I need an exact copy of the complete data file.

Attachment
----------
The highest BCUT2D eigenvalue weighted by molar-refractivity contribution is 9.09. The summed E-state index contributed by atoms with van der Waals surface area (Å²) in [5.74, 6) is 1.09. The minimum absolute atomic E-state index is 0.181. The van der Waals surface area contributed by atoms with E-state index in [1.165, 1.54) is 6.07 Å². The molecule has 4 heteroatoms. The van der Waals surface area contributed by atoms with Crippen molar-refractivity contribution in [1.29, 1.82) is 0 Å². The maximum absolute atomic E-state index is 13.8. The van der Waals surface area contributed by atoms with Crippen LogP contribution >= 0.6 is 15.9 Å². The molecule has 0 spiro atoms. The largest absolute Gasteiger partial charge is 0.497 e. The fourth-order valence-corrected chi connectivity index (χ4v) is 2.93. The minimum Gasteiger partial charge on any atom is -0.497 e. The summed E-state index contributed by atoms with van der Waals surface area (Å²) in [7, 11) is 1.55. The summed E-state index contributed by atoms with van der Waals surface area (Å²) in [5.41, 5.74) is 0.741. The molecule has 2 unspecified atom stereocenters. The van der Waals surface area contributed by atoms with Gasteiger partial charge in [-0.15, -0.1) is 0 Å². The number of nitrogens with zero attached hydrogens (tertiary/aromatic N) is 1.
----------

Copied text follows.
The highest BCUT2D eigenvalue weighted by molar-refractivity contribution is 9.09. The summed E-state index contributed by atoms with van der Waals surface area (Å²) in [5.74, 6) is 1.09. The minimum absolute atomic E-state index is 0.181. The van der Waals surface area contributed by atoms with E-state index in [1.165, 1.54) is 6.07 Å². The molecule has 4 heteroatoms. The van der Waals surface area contributed by atoms with Crippen molar-refractivity contribution in [1.29, 1.82) is 0 Å². The maximum absolute atomic E-state index is 13.8. The van der Waals surface area contributed by atoms with Crippen LogP contribution >= 0.6 is 15.9 Å². The molecule has 0 spiro atoms. The largest absolute Gasteiger partial charge is 0.497 e. The fourth-order valence-corrected chi connectivity index (χ4v) is 2.93. The minimum Gasteiger partial charge on any atom is -0.497 e. The summed E-state index contributed by atoms with van der Waals surface area (Å²) in [7, 11) is 1.55. The summed E-state index contributed by atoms with van der Waals surface area (Å²) in [5.41, 5.74) is 0.741. The molecule has 2 unspecified atom stereocenters. The van der Waals surface area contributed by atoms with Gasteiger partial charge in [-0.15, -0.1) is 0 Å². The number of nitrogens with zero attached hydrogens (tertiary/aromatic N) is 1.